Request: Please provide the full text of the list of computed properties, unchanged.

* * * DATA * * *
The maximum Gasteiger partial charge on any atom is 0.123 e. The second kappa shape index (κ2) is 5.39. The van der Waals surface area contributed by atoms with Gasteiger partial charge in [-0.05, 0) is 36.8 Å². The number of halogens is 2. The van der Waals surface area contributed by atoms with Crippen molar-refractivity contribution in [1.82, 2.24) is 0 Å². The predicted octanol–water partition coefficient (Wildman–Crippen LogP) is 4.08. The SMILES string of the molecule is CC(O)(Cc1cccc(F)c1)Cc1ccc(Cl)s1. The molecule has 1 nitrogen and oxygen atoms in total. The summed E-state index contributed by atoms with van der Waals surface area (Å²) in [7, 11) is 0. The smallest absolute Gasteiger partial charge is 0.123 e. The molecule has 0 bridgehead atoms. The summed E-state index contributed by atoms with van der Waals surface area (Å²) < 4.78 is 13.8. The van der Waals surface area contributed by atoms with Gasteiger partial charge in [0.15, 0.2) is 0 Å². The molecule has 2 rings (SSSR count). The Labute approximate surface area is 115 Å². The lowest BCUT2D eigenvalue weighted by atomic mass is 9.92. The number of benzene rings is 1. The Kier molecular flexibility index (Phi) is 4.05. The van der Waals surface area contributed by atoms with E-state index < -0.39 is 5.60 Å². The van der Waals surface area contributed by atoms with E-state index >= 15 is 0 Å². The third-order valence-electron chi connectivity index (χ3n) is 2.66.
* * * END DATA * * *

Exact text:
The maximum Gasteiger partial charge on any atom is 0.123 e. The second kappa shape index (κ2) is 5.39. The van der Waals surface area contributed by atoms with Gasteiger partial charge in [-0.05, 0) is 36.8 Å². The number of halogens is 2. The van der Waals surface area contributed by atoms with Crippen molar-refractivity contribution in [1.82, 2.24) is 0 Å². The predicted octanol–water partition coefficient (Wildman–Crippen LogP) is 4.08. The SMILES string of the molecule is CC(O)(Cc1cccc(F)c1)Cc1ccc(Cl)s1. The molecule has 1 nitrogen and oxygen atoms in total. The summed E-state index contributed by atoms with van der Waals surface area (Å²) in [7, 11) is 0. The smallest absolute Gasteiger partial charge is 0.123 e. The molecule has 0 bridgehead atoms. The summed E-state index contributed by atoms with van der Waals surface area (Å²) < 4.78 is 13.8. The van der Waals surface area contributed by atoms with Gasteiger partial charge in [0.15, 0.2) is 0 Å². The molecule has 2 rings (SSSR count). The Labute approximate surface area is 115 Å². The lowest BCUT2D eigenvalue weighted by atomic mass is 9.92. The number of benzene rings is 1. The Kier molecular flexibility index (Phi) is 4.05. The van der Waals surface area contributed by atoms with E-state index < -0.39 is 5.60 Å². The van der Waals surface area contributed by atoms with E-state index >= 15 is 0 Å². The third-order valence-electron chi connectivity index (χ3n) is 2.66.